On Capitol Hill, meanwhile, the Trump administration doubled down Tuesday on its abandonment of free trade in favor of trade war tariffs to enact subsidies for suffering farmers to offset political pain. Some usually compliant conservative senators cried foul, with Wisconsin Senator Ron Johnson sputtering, “This is becoming more and more like a Soviet type of economy here: Commissars deciding who’s going to be granted waivers, commissars in the administration figuring out how they’re going to sprinkle around benefits.”

When conservatives accuse a Republican president of pushing policies that create a “Soviet type of economy” you know we’re through the looking glass.

Trump sounds normal in private. It's all an act.

Trump sounds normal in private. It’s all an act.

But Tuesday’s litany of lies and obfuscation reached a new peak with the release on CNN’s “Cuomo Prime Time” of a 2016 tape between Trump and his consigliere Michael Cohen, discussing a $150,000, possibly “cash” payment to the owner of the National Enquirer to quiet Karen McDougal, who’d alleged an affair with Trump. The Trump campaign and later the White House had outright denied this affair and the alleged payoff. Perhaps President Trump’s earlier admonition for his VFW crowd was meant as anticipatory defense: “Just remember, what you’re seeing and what you’re reading is not what’s happening.”

This desperate search for an alternate reality is not a hallmark of democracy or past Republican presidents. But it is evident in another news story that quietly dropped Tuesday night: The President has banned the viewing of any cable news station on Air Force One other than Fox News, after he allegedly caught the First Lady watching CNN.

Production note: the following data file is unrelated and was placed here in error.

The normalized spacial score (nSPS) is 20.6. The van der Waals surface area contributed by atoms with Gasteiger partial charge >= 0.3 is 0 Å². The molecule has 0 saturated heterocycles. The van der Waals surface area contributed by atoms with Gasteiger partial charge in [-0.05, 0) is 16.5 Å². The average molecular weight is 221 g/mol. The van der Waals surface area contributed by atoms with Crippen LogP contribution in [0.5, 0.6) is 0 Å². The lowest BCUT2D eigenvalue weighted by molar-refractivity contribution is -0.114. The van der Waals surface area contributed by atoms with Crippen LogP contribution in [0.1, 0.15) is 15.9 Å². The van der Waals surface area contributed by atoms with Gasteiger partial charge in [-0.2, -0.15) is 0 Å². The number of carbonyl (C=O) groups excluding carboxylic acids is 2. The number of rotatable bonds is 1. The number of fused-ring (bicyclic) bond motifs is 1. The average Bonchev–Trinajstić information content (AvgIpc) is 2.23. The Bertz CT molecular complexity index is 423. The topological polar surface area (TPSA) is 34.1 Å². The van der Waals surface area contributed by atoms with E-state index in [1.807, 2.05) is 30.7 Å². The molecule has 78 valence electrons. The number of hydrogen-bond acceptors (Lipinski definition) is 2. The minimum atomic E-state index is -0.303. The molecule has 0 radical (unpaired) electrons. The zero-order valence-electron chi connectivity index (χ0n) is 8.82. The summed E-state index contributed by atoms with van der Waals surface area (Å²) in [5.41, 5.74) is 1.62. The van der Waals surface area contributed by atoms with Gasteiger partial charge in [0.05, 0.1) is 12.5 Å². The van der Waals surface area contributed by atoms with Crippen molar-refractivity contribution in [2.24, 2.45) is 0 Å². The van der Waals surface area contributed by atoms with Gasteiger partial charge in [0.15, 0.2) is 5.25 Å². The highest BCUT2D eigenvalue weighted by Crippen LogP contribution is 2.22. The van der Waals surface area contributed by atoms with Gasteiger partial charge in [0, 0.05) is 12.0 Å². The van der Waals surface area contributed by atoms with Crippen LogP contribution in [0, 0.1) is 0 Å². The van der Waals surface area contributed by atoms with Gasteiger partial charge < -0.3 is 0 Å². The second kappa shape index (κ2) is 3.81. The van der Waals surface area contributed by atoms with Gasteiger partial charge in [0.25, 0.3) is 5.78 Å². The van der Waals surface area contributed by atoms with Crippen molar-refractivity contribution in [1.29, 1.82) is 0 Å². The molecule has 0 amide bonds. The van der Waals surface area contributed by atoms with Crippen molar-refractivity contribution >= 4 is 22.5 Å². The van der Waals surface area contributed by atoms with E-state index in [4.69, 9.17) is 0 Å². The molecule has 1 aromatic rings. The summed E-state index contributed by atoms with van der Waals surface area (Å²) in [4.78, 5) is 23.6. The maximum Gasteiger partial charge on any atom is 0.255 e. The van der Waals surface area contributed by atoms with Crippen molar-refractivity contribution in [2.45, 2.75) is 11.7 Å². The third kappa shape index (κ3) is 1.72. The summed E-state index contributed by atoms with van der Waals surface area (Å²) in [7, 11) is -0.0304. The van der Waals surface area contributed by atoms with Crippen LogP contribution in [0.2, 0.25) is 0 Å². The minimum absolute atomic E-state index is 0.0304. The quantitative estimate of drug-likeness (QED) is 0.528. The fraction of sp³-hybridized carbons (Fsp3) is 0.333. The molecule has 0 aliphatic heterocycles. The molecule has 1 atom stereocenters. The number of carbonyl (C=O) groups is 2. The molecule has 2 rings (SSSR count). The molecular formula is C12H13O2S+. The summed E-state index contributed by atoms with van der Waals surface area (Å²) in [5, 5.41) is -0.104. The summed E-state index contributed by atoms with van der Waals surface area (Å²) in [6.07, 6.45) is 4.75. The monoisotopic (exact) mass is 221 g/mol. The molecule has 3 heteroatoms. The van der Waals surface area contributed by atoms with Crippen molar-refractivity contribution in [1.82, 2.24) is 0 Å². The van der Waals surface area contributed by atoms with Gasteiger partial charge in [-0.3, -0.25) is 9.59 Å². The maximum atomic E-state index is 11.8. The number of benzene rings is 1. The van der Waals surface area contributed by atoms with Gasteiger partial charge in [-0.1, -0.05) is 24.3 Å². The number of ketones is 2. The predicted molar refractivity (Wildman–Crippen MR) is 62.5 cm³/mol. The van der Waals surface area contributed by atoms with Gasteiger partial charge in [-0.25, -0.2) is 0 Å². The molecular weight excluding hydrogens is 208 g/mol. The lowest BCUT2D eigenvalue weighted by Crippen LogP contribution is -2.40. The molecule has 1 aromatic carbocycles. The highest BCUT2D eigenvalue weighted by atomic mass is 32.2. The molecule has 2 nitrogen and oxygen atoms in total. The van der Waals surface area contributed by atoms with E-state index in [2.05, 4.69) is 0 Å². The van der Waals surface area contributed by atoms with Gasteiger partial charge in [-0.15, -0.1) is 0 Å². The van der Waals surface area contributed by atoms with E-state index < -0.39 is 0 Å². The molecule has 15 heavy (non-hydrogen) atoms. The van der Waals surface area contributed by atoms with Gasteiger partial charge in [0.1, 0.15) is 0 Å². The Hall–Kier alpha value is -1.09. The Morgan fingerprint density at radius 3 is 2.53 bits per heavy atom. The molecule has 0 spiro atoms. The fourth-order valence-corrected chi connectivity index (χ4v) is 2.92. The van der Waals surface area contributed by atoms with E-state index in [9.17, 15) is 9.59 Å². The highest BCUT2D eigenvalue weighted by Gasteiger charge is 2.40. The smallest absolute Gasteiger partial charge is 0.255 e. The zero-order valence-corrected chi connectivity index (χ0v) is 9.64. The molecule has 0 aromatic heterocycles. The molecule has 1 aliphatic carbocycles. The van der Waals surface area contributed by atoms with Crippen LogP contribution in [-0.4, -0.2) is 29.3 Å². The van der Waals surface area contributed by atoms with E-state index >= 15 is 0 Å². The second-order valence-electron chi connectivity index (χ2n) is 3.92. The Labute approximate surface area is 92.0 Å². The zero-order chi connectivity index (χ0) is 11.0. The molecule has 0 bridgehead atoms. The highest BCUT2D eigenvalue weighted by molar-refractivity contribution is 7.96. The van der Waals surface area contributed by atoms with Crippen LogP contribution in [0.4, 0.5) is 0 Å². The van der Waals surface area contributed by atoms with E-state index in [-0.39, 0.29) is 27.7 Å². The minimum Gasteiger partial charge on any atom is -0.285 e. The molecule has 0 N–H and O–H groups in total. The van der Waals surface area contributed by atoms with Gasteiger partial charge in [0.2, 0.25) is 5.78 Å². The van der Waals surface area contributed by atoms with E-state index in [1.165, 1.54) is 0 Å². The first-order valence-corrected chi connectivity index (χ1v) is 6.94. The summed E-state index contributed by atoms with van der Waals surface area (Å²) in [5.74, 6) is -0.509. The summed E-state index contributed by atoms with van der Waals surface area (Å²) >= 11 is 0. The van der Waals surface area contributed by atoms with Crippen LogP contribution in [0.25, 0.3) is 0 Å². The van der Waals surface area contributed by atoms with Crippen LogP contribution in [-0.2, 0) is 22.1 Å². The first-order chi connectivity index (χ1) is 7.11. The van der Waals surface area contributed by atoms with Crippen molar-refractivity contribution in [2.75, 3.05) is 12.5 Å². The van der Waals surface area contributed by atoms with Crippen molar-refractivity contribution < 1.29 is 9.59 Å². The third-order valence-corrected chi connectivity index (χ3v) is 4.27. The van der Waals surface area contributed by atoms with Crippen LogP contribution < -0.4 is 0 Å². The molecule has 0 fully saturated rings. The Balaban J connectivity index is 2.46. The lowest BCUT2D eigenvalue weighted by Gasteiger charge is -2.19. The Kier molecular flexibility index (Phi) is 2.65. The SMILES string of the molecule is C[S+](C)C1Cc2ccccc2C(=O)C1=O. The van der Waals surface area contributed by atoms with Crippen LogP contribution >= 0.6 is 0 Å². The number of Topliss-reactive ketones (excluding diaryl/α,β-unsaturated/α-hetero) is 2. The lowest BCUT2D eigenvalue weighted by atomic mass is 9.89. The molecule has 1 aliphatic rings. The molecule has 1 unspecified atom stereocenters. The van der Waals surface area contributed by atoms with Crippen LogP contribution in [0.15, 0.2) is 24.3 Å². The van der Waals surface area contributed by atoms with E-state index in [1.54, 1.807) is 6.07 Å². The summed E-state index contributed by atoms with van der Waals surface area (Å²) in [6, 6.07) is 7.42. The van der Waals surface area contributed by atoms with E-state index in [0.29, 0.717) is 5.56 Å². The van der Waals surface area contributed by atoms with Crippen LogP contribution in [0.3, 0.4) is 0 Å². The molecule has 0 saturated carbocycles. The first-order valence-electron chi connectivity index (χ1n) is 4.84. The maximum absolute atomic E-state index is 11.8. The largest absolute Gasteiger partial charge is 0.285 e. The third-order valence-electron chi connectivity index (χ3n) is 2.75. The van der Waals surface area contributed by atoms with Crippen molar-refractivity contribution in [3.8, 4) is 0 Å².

These actions, a snapshot of less than 24 hours in the Trump presidency, and the increasingly absurd defense of the indefensible, leads someplace far more dangerous. It ends up endorsing the idea that truth doesn’t matter and that a president’s litany of lies should not be over-indexed or seen as destructive to our democracy. In sum, “get over it — our guy won.” In this world view, power and nationalism provide their own imperatives — an idea more commonly advanced by the Chinese government, which also on Tuesday imposed their final deadline on US airlines to change the name of Taiwan on their maps and websites — a move which the Trump administration had previously (and accurately) described as “Orwellian nonsense.”

Reality Check: Truth does matter. History shows that the honesty of the president matters. Clear-eyed confrontation of any attempt by a modern day “ministry of truth” to blur the distinction between fact and fiction is a core responsibility of citizens and journalists alike. Democracy depends on facts made available to citizens in a self-governing society. That’s the gospel of truth at the heart of what Abraham Lincoln once called our “political religion.”